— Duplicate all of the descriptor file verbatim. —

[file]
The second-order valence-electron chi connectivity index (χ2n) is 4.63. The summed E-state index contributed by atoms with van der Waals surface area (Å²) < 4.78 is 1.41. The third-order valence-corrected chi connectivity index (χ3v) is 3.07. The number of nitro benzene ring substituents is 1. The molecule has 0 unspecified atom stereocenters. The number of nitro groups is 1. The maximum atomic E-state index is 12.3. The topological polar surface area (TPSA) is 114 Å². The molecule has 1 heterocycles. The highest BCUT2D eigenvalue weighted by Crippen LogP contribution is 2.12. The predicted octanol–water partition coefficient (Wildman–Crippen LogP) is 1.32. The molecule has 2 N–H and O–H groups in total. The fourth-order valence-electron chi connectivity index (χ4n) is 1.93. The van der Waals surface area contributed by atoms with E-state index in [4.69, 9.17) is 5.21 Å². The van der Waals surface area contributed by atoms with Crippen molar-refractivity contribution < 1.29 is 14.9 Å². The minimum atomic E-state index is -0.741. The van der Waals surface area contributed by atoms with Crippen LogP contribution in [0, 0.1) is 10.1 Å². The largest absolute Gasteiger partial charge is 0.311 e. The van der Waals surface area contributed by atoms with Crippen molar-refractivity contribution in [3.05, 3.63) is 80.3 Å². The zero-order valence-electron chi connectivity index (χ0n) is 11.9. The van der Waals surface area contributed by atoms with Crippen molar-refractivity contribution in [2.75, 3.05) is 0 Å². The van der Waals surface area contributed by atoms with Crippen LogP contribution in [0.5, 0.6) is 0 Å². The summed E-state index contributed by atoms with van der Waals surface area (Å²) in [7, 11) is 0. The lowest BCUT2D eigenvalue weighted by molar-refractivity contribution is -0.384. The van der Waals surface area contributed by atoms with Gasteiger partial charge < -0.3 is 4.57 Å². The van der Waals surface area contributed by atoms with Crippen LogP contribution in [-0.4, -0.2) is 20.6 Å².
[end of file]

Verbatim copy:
The second-order valence-electron chi connectivity index (χ2n) is 4.63. The summed E-state index contributed by atoms with van der Waals surface area (Å²) < 4.78 is 1.41. The third-order valence-corrected chi connectivity index (χ3v) is 3.07. The number of nitro benzene ring substituents is 1. The molecule has 0 unspecified atom stereocenters. The number of nitro groups is 1. The maximum atomic E-state index is 12.3. The topological polar surface area (TPSA) is 114 Å². The molecule has 1 heterocycles. The highest BCUT2D eigenvalue weighted by Crippen LogP contribution is 2.12. The predicted octanol–water partition coefficient (Wildman–Crippen LogP) is 1.32. The molecule has 2 N–H and O–H groups in total. The fourth-order valence-electron chi connectivity index (χ4n) is 1.93. The van der Waals surface area contributed by atoms with E-state index in [4.69, 9.17) is 5.21 Å². The van der Waals surface area contributed by atoms with Crippen molar-refractivity contribution < 1.29 is 14.9 Å². The minimum atomic E-state index is -0.741. The van der Waals surface area contributed by atoms with Crippen LogP contribution in [0, 0.1) is 10.1 Å². The largest absolute Gasteiger partial charge is 0.311 e. The van der Waals surface area contributed by atoms with Crippen molar-refractivity contribution in [3.05, 3.63) is 80.3 Å². The zero-order valence-electron chi connectivity index (χ0n) is 11.9. The van der Waals surface area contributed by atoms with Crippen molar-refractivity contribution in [2.75, 3.05) is 0 Å². The van der Waals surface area contributed by atoms with Crippen LogP contribution in [0.5, 0.6) is 0 Å². The summed E-state index contributed by atoms with van der Waals surface area (Å²) in [7, 11) is 0. The lowest BCUT2D eigenvalue weighted by molar-refractivity contribution is -0.384. The van der Waals surface area contributed by atoms with Gasteiger partial charge < -0.3 is 4.57 Å². The van der Waals surface area contributed by atoms with Crippen LogP contribution in [-0.4, -0.2) is 20.6 Å².